Previous to the surprise Japanese attack on Pearl Harbour on December 7th 1941, tensions had been forming between the USA and Japan in the pacific. The US had cut of most supplies to Japan with the fear of Japanese expansion. The conflict that had been escalating between Japan and China since 1937 had the US treating Japan with great cautiousness. They had been monitoring Japanese Americans in anticipation of a surprise attack. However the attack on Pearl Harbour still shocked and outraged the American nation and affected the American psyche. After being assured that “a Japanese attack on Hawaii is regarded as the most unlikely thing in the world”(1), the sudden mass destruction of the U.S Navy’s Pacific fleet and deaths of roughly 2400 U.S soldiers and civilians as a result of such an attack undoubtedly lead to confusion and racial hatred amongst many US citizens. The assumption on the War Department’s behalf that Japan’s Navy were incapable of launching a full scale assault on the US Navy’s chief Pacific base was more than inaccurate. As a result, the US Naval base was unprepared and was quickly taken out. A hidden bias would soon become evident in both average civilians and higher positioned government officials. This bias against Japan aided in the formation of the Executive Order 9066, signed by President Franklin Delano Roosevelt (FDR) on February 19th 1942.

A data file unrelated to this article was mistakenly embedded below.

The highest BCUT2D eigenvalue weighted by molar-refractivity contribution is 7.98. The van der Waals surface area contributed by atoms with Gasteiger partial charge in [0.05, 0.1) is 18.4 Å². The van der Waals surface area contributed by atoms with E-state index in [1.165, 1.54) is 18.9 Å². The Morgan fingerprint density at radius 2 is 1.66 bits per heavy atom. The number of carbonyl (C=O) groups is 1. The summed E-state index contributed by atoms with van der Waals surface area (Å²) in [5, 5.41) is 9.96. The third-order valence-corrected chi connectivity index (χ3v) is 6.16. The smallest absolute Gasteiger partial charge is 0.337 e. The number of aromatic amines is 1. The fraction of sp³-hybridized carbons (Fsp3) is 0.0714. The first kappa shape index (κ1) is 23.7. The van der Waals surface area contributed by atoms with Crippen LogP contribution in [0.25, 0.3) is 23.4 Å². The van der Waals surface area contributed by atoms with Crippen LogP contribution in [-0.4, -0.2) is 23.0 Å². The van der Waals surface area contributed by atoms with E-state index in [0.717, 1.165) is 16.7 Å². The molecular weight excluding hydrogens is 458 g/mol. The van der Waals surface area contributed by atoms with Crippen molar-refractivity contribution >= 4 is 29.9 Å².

On December 7, 1941, one of the most tragedies in United States history occurred. The Japanese launched a surprise air attack on the U.S. Naval Base at Pearl Harbor in Hawaii. After just two hours of bombing, more than 2,400 Americans were dead, 21 ships had either been sunk or damaged, and more than 188 U.S. aircraft destroyed (history1900s). The United States was in complete shock and disgust, so in response, the Unites States declared war on Japan.
The Attack on Pearl Harbor The United States is surrounded by the Atlantic Ocean to the East, the Pacific Ocean to the West and is bordered by two friendly nations, Canada to the north and Mexico to the south. Attacks on United States soil have therefore been rare. The surprise attack by the Japanese in 1941 on the United States at Pearl Harbor resulted in a great loss of life and changed the course of history. Prior to the attack on Pearl Harbor, the United States was an isolationist country and coming out of the Great Depression.